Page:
ecodis extended high-efficiency and low-complexity encoder - an open-source ISO/IEC 23003-3 (USAC, Extended HE-AAC) encoder
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exhale, which is an acronym for "Ecodis eXtended High-efficiency And Low-complexity Encoder", is a lightweight library and application to encode uncompressed WAVE-format audio files into MPEG-4-format files complying with the ISO/IEC 23003-3 (MPEG-D) Unified Speech and Audio Coding (USAC, also known as Extended High-Efficiency AAC) standard.

In addition, exhale writes program peak-level and loudness data into the generated MPEG-4 files according to the ISO/IEC 23003-4, Dynamic Range Control (DRC) specification for use by decoders providing DRC.

exhale currently makes use of all frequency-domain (FD) coding tools in the scalefactor based MDCT processing path. Its objective is high quality mono, stereo, and multichannel coding at medium and high bit rates, so the lower-rate USAC coding tools (ACELP, TCX, Enhanced SBR and MPEG Surround with Unified Stereo coding) won't be integrated.

Important: Due to the missing lower-rate coding tools, the audio quality at the lowest of exhale's bit-rate modes (18 kbit/s mono, 36 kbit/s stereo) doesn't reflect the full capabilities of the Extended HE-AAC standard. Therefore, use the lowest bit-rate modes only when required. Also, please don't attempt to modify exhale's source code or to configure the command-line encoder to produce lower bit-rates. Use only existing presets and input sampling rates of 32...48 kHz.

(c) 2024 Christian R. Helmrich, project ecodis. All rights reserved.


exhale is being made available under an open-source license which is based on the 3-clause BSD license but modified to address particular aspects dictated by the nature and the output of this application.

The license text and release notes for the current version 1.2.1 can be found in the include subdirectory of the exhale distribution.


This section describes how to compile the exhale source code into an executable application under Linux and Microsoft Windows. The binary application files will show up in a newly created bin subdirectory of the exhale distribution directory and/or a subdirectory thereof.

Note that, for advanced use cases, cmake files are provided as well. See for details.

Linux and MacOS (GNU Compiler Collection, gcc):

In a terminal, change to the exhale distribution directory and enter

make release

to build a release-mode executable with the default (usually 64-bit) configuration. A 32-bit debug-mode executable can be built by typing

make BUILD32=1 debug

Microsoft Windows (Visual Studio 2012 and later):

Doubleclick the exhale_vs2012.sln file to open the project in Visual Studio. Once it's loaded, rightclick on exhaleApp in the "Solution Explorer" window on the right-hand side, then select Set as StartUp Project. Now simply press F7 to build the solution in debug mode.

To change the debugging command, rightclick again on exhaleApp and select Properties. In the newly opened window click on Debugging under "Configuration Properties" on the left-hand side. Then you can edit the "Command Arguments" entry on the right-hand side as needed.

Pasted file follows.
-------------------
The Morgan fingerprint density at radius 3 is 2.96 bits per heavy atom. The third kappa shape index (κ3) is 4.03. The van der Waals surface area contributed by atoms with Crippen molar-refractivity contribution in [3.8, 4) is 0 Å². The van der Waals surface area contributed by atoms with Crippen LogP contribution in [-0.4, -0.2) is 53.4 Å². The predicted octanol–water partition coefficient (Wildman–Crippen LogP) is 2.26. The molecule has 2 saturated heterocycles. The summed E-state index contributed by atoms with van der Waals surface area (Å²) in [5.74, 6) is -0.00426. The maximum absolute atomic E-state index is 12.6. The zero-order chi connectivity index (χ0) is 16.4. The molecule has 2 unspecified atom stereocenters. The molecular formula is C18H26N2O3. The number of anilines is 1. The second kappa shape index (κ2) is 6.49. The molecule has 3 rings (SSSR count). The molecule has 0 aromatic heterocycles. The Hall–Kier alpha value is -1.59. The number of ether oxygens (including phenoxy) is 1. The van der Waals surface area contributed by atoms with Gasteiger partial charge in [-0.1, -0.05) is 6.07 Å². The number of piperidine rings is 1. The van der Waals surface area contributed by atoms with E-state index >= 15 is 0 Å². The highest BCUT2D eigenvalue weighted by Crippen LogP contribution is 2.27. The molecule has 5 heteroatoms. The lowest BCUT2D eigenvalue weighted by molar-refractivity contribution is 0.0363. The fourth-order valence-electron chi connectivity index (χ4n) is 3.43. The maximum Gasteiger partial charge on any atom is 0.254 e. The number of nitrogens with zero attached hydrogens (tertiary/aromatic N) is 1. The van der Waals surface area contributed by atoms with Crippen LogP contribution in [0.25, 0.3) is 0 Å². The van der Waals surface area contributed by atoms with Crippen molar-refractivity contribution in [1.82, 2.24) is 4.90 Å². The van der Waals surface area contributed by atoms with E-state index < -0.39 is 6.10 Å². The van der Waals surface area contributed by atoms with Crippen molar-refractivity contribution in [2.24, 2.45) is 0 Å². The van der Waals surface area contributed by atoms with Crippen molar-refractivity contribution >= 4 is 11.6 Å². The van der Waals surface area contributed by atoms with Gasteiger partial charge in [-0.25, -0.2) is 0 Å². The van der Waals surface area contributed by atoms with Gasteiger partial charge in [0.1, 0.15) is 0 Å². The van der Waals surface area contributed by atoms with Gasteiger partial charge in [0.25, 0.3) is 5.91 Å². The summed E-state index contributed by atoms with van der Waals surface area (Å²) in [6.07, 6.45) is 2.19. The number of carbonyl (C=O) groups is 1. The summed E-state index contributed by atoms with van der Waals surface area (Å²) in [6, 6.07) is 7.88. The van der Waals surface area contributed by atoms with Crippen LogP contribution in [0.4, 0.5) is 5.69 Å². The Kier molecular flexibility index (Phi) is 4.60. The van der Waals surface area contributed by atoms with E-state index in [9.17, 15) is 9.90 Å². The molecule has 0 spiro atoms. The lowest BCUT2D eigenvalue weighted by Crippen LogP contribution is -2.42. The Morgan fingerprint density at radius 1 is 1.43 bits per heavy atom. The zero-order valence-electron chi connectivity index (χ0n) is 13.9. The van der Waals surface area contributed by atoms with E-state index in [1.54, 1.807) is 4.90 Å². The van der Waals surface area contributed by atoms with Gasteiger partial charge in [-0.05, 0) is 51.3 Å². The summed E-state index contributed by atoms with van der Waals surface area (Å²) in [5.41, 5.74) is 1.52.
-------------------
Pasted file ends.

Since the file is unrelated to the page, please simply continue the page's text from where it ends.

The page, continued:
For fastest encoding speed, please select Release and x64 before building the solution. This will create a release-mode 64-bit binary. If you would like to build a dynamically linked library (DLL) of the exhale source instead of an application binary, select Release DLL instead of Release, rightclick on exhaleLib, and select Build.


This section describes how to run the exhale application either from the command-line or using a third-party software providing WAVE data to exhale's standard input pipe (stdin), such as foobar2000. See the Wiki at for more info.

Standalone (command-line):

In a terminal, change to exhale's bin subdirectory and then enter

./exhale (on Linux and MacOS) or exhale.exe (on Windows)

to print out usage information. As an example, the following command

exhale.exe 5 C:\Music\Input.wav C:\Music\Output.m4a

converts file Input.wav to file Output.m4a at roughly 128 kbit/s (if the input signal is 2-channel stereo) and in Extended HE-AAC format.

There is also an expert mode providing two additional arguments:

exhale.exe b s 42 C:\Music\Input.wav C:\Music\Output.m4a

e.g. encodes Input.wav to Output.m4a at roughly 48 kbit/s stereo and with SBR enabled, seamless operation (s forces media time 0 in the edit list), and an independent frame interval of 42 (range 10...99).

Third-party stdin (foobar2000):

After downloading from and starting the software, load the desired input audio files into the playlist. Mark all files to be converted, rightclick on one of them, and select Convert -> .... In the newly opened window click on Output format. Once the window content changed, double-click on entry AAC (exhale) and set up the conversion. If that entry does not exist, click on Add New, select Custom under "Encoder" and enter the following information:

  • Encoder file: exhale.exe (including path to the executable)
  • Extension: m4a
  • Parameters: # %d (where # is the bit-rate mode, i.e., 0...9 when SBR is disabled, or a...g when SBR is enabled)
  • Format is: lossy
  • Highest BPS mode supported: 24 (or 32, doesn't matter much)
  • Encoder name: Extended HE-AAC (exhale)
  • Bitrate (kbps): (depends on bit-rate mode, see Usage above)
  • Settings: CVBR mode # (where # equals that in Parameters)

Then click on OK and on Back and, in the first "Converter Setup" window, on Other and ensure the "Transfer..." box for the class of input metadata that you wish to copy to the output files is checked. Now set the destination settings as desired and click on Convert.


If you are interested in contributing to exhale, please email one of the developers. Merge requests with fixes and/or speedups are highly appreciated.